MS introduced "modern" apps with Win8 (initially called "Metro" apps). Pretty much the first thing that everyone who got Win8 did (after installing a program like Classic Shell to restore the Start menu) was to get rid of as many "modern" apps as they could. Why? For one thing, in Win8, "modern" apps had to run full screen, not windowed as we've been used to since at least Win3. Win10, thankfully, corrects this. What it doesn't correct is the inherent slowness of "modern" apps. Understanding why they're slow requires a little lesson in computer history.

In the beginning, programmers had to code everything their computer did. This included handling bit-by-bit how the computer talked to the world. This was hugely inefficient, so the industry coded a set of low-level programs that handled things like booting the computer up, finding what was attached to it and handling how the computer talked to peripherals in a standard way. This was BIOS or basic input/output system. And basic it was. So on top of the BIOS the manufacturers built the OS or operating system which handled yet more of the operations of the computer. DOS was an example of this type of operating system. It would let a programmer talk to disks, printers, monitors, etc. in a standard way that minimized the work, but they didn't handle graphics well. Programmers still had to do all the work of creating graphics themselves. Individuals and companies created sets of standard routines that handled graphics, but each of these solutions was proprietary. Xerox created a solution to this problem by loading a set of standard graphics routines on top of the operating system so any programmer could access them. This was the GUI or graphical operating system. Because it is larger and more complex than earlier operating systems, it is slower, but the loss of speed is made up for by the ease of writing programs for it. Jobs stole the idea from Xerox for the Mac and Gates stole it from Apple for Windows.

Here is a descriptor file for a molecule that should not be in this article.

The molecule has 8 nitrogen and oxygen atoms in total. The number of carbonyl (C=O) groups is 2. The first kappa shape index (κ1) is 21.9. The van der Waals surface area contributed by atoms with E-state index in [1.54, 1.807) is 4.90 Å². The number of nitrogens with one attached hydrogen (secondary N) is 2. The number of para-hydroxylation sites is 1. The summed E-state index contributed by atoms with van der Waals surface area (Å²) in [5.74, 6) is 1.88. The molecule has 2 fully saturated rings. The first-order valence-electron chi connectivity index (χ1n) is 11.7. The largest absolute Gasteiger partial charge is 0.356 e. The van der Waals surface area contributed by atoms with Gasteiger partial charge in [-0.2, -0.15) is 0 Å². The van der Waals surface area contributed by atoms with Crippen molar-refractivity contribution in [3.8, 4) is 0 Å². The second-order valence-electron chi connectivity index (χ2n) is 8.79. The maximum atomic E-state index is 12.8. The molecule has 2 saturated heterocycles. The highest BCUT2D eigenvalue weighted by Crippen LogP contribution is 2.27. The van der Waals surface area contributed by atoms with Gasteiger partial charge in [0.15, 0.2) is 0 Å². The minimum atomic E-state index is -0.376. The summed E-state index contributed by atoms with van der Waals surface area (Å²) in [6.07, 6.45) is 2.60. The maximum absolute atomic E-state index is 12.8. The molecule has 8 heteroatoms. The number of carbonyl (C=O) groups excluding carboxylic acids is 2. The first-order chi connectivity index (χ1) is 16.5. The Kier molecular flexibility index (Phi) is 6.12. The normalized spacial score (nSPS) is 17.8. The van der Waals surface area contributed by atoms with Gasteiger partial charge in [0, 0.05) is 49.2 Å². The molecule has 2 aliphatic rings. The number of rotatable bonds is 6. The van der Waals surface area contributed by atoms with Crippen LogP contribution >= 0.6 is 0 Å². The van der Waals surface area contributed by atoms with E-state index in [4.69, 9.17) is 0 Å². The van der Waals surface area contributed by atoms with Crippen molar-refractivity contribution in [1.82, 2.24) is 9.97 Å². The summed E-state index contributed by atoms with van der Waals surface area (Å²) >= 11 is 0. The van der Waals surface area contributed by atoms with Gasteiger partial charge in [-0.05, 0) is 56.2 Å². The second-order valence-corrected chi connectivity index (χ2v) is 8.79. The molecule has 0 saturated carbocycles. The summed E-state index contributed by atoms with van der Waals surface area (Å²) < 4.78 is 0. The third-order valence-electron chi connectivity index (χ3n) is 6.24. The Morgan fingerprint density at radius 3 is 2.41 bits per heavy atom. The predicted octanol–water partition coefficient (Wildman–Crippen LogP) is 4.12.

The problem with the GUI operating system is it only runs on one family of computer chips. So when Apple moved from the Motorola 68000 processors to the Power PC processors, they had to rewrite the operating system and software that worked on one type of machine didn't work on the other. They did it again when they moved to Intel processors making orphans of yet another generation or their computers. When Apple made the IPad which uses a different processor, they wrote an entirely new operating system for that. MS is trying to get around this problem with their "modern" apps. They will run on any machine with the Win8 or Win10 operating system even though they use a variety of processors. To do this, they set up an idealized processor and build an emulator for each different processor that there operating system runs on. An emulator is software that takes the commands given to the idealized processor and translates them into commands to the actual processor. In short, it's yet another layer of software that has to be loaded and worked through, which is why the "modern" apps load slowly (the emulator has to load before the app can) and runs slowly. A native Windows program will always run faster than a "modern" app. In spite of this, MS wants to migrate everything to "modern" apps.

So when you get Win10, it will come with a passel of "modern" apps. With each iteration of the operating system that has loaded on my test machine, the number of apps that you can uninstall has decreased and each time the OS updates, it reinstalls all the apps whether or not you've deleted them and it makes them the default programs. It also deletes your antivirus program and installs its own.

And if this wasn't enough, it tries to force you to create a Microsoft account so that it can store tons of information about you. It also makes their cloud storage as the default place to store new files, so you might not be able to access them if you're not online. If you manage to figure out how to create a local account, it won't let you access the Windows Store. On the other hand, since I really didn't want to load any "modern" apps, not being able to access the Windows Store is not a problem for me.